Energy (Insulators) & Meteorology

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Over the past 25 years, there have been several tendencies when it comes to R&D for electrical power systems. A first phase during the 1990s focused on product innovation and examples of this are composite insulators and zinc oxide arresters. A second phase, starting at the turn of the century, was marked by development of UHV transmission.

Now, an emerging third phase devotes growing attention to technical as well as environmental optimization. There is a widespread effort to make systems more ‘intelligent’ and, in the process, increase reliability through ever more detailed and accurate information. In particular, data on weather and climate patterns are emerging as critical not only to plan and optimize generation and revenues of conventional and renewable sources but to also assure system reliability as well as safety of personnel. For example, severe weather events are the most common cause of outages and, in cases such as live line maintenance, can also create safety risks. Moreover, line and substation insulators are among the components most affected due to their combined electrical and mechanical functions. The growing interest by the ‘electrical world’ in meteorology is evident from participation by energy experts (together with scientists) from countries at International Conferences on Energy and Meteorology.

Two distinct aspects have to be considered in regard to weather parameters: the impact on day-to-day operations and long-term trends related to the climate change.

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Current Weather & Short-Term Forecasting

Historically, whenever an electrical utility wanted to predict events such as lightning, managers kept an ‘eye turned to the sky’. Today, with the help of satellite technology and lightning detection systems together with advanced modeling, ‘now-casting’ and even predicting weather for a few days is very accurate. Such improvements in predicting severe weather such as hurricanes, winter storms and major thunderstorms aid utility management to deploy crews and equipment close to areas where damage is likely to occur, thereby helping restore power as quickly as possible. Having advance warning of possible lightning activity and other such events also helps utilities protect crews from hazardous working conditions. In addition, accurate location of strokes, together with information on magnitude of related current, helps to better categorize faults due to lightning. Moreover, detailed local information on parameters such as wind, wetting events and temperature can help the causes of faults not related to lightning to be better understood. This then forms the basis for deciding on suitable countermeasures aimed at improving reliability, e.g. by cleaning or otherwise refurbishing insulators.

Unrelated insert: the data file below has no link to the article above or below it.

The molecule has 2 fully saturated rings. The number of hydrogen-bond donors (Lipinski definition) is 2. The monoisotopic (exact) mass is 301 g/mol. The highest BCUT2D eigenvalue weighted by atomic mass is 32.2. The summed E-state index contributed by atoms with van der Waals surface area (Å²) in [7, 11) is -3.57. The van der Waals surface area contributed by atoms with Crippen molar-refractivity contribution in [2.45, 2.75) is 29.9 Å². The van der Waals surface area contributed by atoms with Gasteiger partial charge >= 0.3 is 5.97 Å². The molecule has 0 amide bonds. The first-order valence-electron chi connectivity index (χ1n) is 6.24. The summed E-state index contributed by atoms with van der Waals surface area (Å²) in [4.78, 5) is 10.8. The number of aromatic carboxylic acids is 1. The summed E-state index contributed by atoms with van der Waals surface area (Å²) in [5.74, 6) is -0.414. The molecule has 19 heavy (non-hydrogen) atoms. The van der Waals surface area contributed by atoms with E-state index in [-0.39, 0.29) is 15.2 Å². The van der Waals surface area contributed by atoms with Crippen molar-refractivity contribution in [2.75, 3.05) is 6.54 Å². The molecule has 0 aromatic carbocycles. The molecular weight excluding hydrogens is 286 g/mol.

Climate Change & Power System Design

The design of electrical systems is typically made looking at historic data in order to generate a prediction of likely service stresses on components such as insulators. However, nowadays such an approach is questionable. The 4th Assessment Report of the International Protocol on Climate Change concluded that considerable climate change is now unavoidable, even if aggressive curbs on greenhouse gas emissions are put in place. There is still a great deal of uncertainly regarding the nature, magnitude and frequency of extreme weather as climate change unfolds. But many studies indicate increasing frequency and intensity of such events in most places, with obvious potential threat to energy infrastructure. For example, models predict substantial warming in temperature extremes by the end of this century, increased frequency of heavy precipitation or proportion of total rainfall from heavy falls, and increased maximum wind speeds from tropical cyclones, although not necessarily in all ocean basins. The importance and timeliness of these issues is demonstrated by the special IPCC report, Managing the Risks of Extreme Events to Advance Climate Change Adaptation, published in 2012. Globally, tens of trillions of dollars will have to be invested in energy systems over the coming decades and many new installations will be exposed to significantly changing weather patterns over their multi-decade lifetimes.

Use of present-day and historic weather and seasonal climate data is presently part of everyday risk management by utilities and regulators across the globe. However, in view of the above, integration of forward-looking information on changing climate when making design and operational decisions is rapidly becoming more and more important.